The MPs committee that hosted a debate on the Stamp Duty holiday extension following a petition signed by 150,000 people has welcomed the Chancellor’s decision to heed the concerns of the home buying public and do a U-turn.
On 16th December the Treasury made it clear that there would be no extension when the petition had only 22,000 signatures, saying: “SDLT is an important source of government revenue, raising several billion pounds each year to help pay for the essential services the Government provides”.
But once the petition reached an unprecedented 150,000 votes a few weeks ago, the Government changed its mind.
Nevertheless, the chair of the committee has warned that without a tapering system to enable buyers to complete their purchases, the same ‘cliff face’ will soon occur once more.
Or two, in fact. The first date will be 31st July when the zero-rate exemption will be restricted to homes for sale under £250,000 and 31st September, when it will be withdrawn entirely.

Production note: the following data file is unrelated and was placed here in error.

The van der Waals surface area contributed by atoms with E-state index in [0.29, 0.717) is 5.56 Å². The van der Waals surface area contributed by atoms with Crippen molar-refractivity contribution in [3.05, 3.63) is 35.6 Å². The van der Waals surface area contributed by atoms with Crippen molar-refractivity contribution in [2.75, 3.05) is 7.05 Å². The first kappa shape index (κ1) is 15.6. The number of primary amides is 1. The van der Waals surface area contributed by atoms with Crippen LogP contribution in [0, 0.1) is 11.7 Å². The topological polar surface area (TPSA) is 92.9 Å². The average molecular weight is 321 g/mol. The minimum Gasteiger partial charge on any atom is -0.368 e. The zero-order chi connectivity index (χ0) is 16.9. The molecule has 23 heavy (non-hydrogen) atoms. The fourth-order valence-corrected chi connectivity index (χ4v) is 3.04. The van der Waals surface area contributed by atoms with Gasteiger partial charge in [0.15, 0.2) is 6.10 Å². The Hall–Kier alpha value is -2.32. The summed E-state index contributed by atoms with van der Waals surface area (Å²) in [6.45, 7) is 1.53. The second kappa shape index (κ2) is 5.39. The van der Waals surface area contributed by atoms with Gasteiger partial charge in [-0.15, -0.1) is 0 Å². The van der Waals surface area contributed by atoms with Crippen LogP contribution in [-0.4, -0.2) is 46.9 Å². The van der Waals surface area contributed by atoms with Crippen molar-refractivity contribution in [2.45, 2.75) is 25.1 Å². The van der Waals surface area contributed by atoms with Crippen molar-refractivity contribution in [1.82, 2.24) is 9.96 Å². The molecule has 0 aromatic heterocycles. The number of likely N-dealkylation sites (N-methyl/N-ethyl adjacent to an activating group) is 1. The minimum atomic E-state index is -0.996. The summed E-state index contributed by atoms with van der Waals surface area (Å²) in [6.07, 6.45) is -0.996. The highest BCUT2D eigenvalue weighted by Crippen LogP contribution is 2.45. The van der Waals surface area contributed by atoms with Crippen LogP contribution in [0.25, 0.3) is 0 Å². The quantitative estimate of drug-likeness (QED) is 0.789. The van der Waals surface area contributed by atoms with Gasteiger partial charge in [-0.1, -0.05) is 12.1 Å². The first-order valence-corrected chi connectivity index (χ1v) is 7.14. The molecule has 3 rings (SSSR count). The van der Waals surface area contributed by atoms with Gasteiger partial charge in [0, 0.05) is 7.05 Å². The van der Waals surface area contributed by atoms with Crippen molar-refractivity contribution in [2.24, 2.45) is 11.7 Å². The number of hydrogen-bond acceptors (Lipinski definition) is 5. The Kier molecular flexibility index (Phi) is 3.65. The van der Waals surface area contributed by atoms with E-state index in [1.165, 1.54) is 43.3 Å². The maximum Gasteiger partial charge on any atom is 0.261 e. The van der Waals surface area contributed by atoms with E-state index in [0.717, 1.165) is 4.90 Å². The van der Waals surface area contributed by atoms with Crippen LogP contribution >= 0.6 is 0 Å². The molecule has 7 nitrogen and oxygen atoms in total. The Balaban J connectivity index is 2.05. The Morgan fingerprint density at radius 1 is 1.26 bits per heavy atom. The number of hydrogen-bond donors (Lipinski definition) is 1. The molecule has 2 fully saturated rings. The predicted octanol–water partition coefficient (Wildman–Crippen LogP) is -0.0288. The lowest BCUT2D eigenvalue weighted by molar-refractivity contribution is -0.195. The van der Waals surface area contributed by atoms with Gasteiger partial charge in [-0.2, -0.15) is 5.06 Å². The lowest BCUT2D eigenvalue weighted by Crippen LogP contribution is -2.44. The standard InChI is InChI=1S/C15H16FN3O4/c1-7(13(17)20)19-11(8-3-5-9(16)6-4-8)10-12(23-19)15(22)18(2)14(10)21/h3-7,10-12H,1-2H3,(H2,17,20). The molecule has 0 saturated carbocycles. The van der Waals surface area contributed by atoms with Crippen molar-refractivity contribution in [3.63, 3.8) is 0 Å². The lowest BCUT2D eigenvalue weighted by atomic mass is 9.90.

Catherine McKinnell (pictured, above), says: “The Stamp Duty holiday announcement will come as a relief to petitioners, but the Government must also ensure that this relief is tapered off in a way which gives house-buyers every opportunity to complete their transactions without being penalised for events outside their control.”
And some people with the property industry agree. “This is a form of tapering that will help to avoid a cliff-edge in June, but the potential savings do drop considerably and so many transactions will come under pressure to complete before that first deadline,” says Karen Rodrigues, Director of Sales at eConveyancer.
Estate agency and former RICS residential chairman Jeremy Leaf (pictured) adds: I have to say the Chancellor probably gets ‘B’ or ‘B-minus’ on his report card as the Stamp Duty extension, including the tapering, is welcome but there will be another mini cliff-edge in the autumn when this latest holiday finally comes to an end.”